Mermaid of Druid Lake
CHARLES WEATHERS BUMP
Author of "His Baltimore Madonna," etc.
NUNN & COMPANY
Copyright 1906 by Charles Weathers Bump
All rights Reserved
Acknowledgement is Given to the Baltimore
News for Aid in Reprinting these Stories
The Horn-Shafer Company
Twelve More Stories
|The Mermaid of Druid Lake
|The Goddess of Truth
|A Daughter of Cuba Libre
|A Two-Party Line
|Timon Up To Date
|The Night That Patti Sang
|An Island On A Jamboree
|Alexander the Great
|Breaking Into Medicine
|The Pink Ghost of Franklin Square
|The Vanished Mummy
|"Mount Vernon 1-0-0-0"
The Mermaid of Druid Lake
If Edwin Horton had not had a sleepless time that hot June night it
probably would never have happened. As it was, after tossing and
pitching on an uncomfortably warm mattress for several hours, he had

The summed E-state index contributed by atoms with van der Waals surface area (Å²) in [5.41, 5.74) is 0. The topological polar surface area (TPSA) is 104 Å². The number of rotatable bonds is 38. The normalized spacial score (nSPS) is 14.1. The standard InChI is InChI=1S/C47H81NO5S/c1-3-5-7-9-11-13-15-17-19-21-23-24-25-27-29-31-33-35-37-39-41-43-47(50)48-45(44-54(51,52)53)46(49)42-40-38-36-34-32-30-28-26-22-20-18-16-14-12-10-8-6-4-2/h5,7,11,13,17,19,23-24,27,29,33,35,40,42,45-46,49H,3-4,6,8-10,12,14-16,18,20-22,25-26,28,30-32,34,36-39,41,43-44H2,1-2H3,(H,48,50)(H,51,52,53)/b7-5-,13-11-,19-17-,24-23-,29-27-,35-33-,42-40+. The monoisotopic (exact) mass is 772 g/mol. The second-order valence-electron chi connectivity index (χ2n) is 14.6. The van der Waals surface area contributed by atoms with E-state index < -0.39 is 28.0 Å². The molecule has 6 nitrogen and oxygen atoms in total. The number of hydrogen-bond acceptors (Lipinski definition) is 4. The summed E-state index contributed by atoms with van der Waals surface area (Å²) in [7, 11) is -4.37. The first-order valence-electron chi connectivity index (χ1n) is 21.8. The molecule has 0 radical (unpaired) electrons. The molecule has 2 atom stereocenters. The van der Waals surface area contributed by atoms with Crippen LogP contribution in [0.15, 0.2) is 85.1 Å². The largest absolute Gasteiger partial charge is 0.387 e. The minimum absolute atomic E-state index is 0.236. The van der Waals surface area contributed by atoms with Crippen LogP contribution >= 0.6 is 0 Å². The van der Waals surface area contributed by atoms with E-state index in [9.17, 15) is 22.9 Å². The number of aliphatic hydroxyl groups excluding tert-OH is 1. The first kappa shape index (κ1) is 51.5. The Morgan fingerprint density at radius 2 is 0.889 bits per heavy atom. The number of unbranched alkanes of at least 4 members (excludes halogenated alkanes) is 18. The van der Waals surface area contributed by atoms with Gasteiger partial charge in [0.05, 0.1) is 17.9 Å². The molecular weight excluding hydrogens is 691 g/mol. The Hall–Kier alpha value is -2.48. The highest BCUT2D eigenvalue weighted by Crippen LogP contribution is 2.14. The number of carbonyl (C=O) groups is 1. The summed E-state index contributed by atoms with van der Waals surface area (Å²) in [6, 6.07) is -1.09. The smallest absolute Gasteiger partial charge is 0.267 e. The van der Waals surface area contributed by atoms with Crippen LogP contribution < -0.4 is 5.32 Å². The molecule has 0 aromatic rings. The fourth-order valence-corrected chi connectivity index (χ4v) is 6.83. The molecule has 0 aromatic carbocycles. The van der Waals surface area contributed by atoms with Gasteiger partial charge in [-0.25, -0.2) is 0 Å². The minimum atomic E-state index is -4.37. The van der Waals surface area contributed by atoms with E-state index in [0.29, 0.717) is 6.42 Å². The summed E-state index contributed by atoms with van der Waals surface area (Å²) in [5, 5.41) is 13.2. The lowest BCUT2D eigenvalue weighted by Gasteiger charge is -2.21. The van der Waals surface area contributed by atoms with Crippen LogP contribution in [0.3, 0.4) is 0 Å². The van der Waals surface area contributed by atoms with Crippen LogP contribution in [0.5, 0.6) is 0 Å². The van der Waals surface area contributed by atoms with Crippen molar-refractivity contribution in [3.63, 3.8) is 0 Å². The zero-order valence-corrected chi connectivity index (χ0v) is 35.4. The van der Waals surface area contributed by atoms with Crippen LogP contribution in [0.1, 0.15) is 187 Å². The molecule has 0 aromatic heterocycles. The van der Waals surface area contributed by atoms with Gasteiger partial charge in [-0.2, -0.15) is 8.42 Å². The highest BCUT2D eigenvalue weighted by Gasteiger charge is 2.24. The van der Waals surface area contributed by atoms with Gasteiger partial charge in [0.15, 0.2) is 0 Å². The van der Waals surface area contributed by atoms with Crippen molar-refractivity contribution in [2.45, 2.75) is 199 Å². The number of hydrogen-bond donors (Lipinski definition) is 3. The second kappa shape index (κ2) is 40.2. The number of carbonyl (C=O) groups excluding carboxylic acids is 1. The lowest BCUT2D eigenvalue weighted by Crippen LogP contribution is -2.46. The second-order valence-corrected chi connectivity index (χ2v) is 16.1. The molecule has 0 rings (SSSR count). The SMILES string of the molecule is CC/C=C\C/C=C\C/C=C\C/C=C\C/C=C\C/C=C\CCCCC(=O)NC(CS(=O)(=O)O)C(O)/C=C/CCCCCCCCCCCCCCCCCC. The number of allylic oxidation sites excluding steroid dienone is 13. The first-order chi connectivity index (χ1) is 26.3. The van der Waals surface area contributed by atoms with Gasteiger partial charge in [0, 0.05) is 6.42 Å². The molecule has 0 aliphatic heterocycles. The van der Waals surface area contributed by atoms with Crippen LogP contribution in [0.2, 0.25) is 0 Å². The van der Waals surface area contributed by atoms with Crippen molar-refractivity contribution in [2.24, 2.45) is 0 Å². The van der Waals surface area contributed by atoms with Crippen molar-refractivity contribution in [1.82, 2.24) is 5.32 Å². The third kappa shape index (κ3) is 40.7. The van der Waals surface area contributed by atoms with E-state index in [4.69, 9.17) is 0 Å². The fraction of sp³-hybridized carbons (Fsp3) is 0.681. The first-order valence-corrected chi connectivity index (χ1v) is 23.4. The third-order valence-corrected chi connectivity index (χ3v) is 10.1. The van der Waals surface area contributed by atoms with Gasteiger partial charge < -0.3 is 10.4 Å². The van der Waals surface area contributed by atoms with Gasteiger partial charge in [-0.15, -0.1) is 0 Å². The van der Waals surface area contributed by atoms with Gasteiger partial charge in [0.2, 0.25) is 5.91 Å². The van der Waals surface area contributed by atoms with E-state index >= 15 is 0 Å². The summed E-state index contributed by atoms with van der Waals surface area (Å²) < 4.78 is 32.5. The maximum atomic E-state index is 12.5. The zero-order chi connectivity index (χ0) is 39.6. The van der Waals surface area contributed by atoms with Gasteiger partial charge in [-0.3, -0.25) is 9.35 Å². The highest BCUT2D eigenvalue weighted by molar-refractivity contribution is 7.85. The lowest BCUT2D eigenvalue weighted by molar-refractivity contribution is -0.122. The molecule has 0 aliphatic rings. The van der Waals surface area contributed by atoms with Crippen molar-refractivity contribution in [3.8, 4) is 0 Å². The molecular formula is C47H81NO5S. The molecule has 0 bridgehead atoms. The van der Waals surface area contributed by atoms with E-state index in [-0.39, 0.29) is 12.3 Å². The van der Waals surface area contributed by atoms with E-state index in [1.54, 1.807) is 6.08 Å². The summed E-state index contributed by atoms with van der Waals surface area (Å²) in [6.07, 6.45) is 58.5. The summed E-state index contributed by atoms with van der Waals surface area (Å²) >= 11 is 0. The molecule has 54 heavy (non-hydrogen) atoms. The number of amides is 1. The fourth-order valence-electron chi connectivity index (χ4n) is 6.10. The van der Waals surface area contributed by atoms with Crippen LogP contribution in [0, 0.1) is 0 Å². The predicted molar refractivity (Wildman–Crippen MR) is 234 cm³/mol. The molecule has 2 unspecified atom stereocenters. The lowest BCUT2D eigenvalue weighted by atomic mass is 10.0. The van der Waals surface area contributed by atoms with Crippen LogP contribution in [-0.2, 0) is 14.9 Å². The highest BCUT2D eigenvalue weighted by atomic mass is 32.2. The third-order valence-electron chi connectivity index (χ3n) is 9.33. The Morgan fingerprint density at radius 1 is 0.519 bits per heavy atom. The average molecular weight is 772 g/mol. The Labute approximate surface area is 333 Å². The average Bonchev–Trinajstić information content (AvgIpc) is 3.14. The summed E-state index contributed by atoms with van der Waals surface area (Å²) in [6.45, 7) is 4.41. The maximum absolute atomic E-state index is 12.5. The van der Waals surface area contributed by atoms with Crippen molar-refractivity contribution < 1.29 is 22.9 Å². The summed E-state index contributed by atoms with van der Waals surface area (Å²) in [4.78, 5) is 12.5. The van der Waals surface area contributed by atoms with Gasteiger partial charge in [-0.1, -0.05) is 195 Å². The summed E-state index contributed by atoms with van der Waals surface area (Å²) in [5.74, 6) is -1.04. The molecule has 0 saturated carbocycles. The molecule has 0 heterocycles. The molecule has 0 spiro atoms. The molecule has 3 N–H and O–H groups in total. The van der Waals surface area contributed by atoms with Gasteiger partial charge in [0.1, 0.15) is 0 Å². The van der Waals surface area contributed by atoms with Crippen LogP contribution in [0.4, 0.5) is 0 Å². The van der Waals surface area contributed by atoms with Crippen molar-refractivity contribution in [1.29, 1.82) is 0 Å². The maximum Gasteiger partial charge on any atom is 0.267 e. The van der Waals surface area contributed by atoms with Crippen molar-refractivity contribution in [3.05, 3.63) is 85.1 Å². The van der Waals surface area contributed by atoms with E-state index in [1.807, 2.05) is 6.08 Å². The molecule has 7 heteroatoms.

dressed himself and left his Bolton-avenue home for a stroll in Druid
Hill Park just as the dawn made itself evident. That was the beginning
of the adventure.
Not a soul was in sight when he reached the driveway around the big
lake, and he let out to take a little vigorous exercise, breathing in
the fresh air with more enjoyment than had been his for some hours.
About half way around he stopped suddenly and rubbed his eyes to make
sure he was not dreaming. For a curve in the road had brought him the
knowledge that he was not alone in his appreciation of the early morning
hour. Seated beside the water, on the rocks that line the lake shore,
was a damsel—a rather good-looking one, as well as he could judge at
the distance of a hundred yards. She was leaning on her left elbow and
looking out over the lake in rather a pensive, dreamy attitude. Of
course, young ladies don't ordinarily get up before dawn to go out to
Druid Hill Park for the purpose of sitting alone beside the broad sweep